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Forecasting civil conflict along the shared socioeconomic pathways
Uppsala University, Disciplinary Domain of Humanities and Social Sciences, Faculty of Social Sciences, Department of Peace and Conflict Research. Peace Res Inst Oslo, POB 9229, NO-0134 Oslo, Norway..
Peace Res Inst Oslo, POB 9229, NO-0134 Oslo, Norway.;Norwegian Univ Sci & Technol, Dept Sociol & Polit Sci, NO-7491 Trondheim, Norway..
Pacific NW Natl Lab, Joint Global Change Res Inst, College Pk, MD 20742 USA..
Peace Res Inst Oslo, POB 9229, NO-0134 Oslo, Norway.;Univ Oslo, Dept Polit Sci, POB 1072 Blindern, NO-0316 Oslo, Norway..
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2016 (English)In: Environmental Research Letters, ISSN 1748-9326, E-ISSN 1748-9326, Vol. 11, no 5, 054002Article in journal (Refereed) PublishedText
Abstract [en]

Climate change and armed civil conflict are both linked to socioeconomic development, although conditions that facilitate peace may not necessarily facilitate mitigation and adaptation to climate change. While economic growth lowers the risk of conflict, it is generally associated with increased greenhouse gas emissions and costs of climate mitigation policies. This study investigates the links between growth, climate change, and conflict by simulating future civil conflict using new scenario data for five alternative socioeconomic pathways with different mitigation and adaptation assumptions, known as the shared socioeconomic pathways (SSPs). We develop a statistical model of the historical effect of key socioeconomic variables on country-specific conflict incidence, 1960-2013. We then forecast the annual incidence of conflict, 2014-2100, along the five SSPs. We find that SSPs with high investments in broad societal development are associated with the largest reduction in conflict risk. This is most pronounced for the least developed countries-poverty alleviation and human capital investments in poor countries are much more effective instruments to attain global peace and stability than further improvements to wealthier economies. Moreover, the SSP that describes a sustainability pathway, which poses the lowest climate change challenges, is as conducive to global peace as the conventional development pathway.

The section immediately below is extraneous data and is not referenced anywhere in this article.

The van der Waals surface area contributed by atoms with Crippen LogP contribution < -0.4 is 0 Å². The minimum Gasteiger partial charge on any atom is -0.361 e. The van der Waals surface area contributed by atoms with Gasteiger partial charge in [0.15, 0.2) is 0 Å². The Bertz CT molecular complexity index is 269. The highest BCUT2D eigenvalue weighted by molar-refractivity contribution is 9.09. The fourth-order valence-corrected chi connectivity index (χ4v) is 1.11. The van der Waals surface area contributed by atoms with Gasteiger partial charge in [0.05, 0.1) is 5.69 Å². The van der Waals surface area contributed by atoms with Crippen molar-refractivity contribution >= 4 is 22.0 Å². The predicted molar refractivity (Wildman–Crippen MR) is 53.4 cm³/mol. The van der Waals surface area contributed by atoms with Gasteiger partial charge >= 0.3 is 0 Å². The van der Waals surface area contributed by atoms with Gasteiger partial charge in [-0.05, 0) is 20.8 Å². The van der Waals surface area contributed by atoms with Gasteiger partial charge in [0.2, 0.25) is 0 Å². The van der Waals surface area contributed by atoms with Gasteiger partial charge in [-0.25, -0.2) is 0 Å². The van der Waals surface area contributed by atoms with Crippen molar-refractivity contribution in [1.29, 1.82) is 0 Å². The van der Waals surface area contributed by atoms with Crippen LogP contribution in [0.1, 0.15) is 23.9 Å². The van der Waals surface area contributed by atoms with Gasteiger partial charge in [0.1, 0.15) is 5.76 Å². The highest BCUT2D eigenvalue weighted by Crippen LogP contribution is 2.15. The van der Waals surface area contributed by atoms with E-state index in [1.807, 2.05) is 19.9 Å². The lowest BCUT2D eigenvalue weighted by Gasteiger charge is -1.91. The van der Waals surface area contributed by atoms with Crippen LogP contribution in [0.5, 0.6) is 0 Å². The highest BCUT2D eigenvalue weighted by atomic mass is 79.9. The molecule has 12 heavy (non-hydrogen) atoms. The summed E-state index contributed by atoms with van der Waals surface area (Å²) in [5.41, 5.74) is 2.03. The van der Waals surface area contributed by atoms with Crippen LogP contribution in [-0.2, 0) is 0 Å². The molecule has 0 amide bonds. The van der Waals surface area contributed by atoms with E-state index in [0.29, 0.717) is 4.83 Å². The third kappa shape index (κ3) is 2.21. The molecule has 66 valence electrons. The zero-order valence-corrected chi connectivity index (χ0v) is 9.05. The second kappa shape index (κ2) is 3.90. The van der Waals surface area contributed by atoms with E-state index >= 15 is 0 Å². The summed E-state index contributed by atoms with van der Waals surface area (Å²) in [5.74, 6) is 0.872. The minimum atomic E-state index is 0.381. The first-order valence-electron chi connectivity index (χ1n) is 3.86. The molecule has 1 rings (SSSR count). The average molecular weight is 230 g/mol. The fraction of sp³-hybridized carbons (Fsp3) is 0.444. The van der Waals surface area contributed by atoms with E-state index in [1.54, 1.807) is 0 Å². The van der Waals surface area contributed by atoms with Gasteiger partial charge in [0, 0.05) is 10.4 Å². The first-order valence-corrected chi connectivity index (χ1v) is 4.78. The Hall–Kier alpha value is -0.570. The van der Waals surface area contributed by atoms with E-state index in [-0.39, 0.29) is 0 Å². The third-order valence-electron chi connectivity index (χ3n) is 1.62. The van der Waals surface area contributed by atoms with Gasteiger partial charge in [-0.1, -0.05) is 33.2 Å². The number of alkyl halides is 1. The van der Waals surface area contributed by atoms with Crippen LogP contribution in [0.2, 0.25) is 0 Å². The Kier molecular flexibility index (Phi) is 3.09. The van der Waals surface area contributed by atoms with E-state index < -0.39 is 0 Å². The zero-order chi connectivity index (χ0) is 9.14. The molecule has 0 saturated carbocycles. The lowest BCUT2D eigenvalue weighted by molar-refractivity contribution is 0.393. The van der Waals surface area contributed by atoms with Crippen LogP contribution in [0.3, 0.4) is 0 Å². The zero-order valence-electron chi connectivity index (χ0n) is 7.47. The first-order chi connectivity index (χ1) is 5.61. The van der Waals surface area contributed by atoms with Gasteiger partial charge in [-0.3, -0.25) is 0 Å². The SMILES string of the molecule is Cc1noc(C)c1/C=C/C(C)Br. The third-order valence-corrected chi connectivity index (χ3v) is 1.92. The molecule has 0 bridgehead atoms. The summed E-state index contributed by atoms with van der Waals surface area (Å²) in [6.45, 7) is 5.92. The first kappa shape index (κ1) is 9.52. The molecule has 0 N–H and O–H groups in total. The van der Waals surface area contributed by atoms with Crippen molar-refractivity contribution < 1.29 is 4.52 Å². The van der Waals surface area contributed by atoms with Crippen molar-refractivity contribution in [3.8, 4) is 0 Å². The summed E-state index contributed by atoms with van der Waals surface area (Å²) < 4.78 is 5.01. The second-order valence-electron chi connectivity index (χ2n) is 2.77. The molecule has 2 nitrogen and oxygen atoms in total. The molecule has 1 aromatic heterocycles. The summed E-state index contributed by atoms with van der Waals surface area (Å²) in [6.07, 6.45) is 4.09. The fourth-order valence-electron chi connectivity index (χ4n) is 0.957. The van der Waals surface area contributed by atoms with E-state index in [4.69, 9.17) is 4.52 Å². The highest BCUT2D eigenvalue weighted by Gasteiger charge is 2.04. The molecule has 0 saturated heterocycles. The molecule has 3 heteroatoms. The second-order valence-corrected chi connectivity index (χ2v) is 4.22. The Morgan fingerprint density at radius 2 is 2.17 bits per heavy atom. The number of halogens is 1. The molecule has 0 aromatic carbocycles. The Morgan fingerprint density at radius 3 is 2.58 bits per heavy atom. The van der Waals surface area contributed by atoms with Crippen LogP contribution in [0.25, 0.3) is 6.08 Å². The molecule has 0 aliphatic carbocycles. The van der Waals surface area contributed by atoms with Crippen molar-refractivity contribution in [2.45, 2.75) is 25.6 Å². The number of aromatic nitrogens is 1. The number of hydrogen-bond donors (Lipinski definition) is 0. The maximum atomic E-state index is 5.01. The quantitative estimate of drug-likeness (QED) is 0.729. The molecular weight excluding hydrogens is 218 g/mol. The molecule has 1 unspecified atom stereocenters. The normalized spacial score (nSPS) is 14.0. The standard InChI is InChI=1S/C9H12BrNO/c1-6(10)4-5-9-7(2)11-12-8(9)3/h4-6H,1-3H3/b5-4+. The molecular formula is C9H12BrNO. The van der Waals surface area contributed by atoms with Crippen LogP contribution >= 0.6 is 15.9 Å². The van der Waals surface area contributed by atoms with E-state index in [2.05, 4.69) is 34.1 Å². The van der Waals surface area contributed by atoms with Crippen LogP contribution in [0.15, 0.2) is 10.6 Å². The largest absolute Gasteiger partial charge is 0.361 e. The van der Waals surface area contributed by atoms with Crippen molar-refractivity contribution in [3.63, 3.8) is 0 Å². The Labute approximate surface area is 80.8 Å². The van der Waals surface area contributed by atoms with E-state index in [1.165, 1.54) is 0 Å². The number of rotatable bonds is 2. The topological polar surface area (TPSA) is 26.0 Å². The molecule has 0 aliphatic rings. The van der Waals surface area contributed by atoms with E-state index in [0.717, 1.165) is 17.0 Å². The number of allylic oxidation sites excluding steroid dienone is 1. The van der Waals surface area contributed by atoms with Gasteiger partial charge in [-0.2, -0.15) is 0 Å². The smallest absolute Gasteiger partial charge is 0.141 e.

Place, publisher, year, edition, pages
2016. Vol. 11, no 5, 054002
Keyword [en]
armed conflict, shared socioeconomic pathways, forecasting, climate change mitigation and adaptation
National Category
Social Sciences
URN: urn:nbn:se:uu:diva-298685DOI: 10.1088/1748-9326/11/5/054002ISI: 000376484300002OAI: diva2:947158
EU, European Research Council, 648291
Available from: 2016-07-07 Created: 2016-07-06 Last updated: 2016-07-07Bibliographically approved

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Hegre, Håvard
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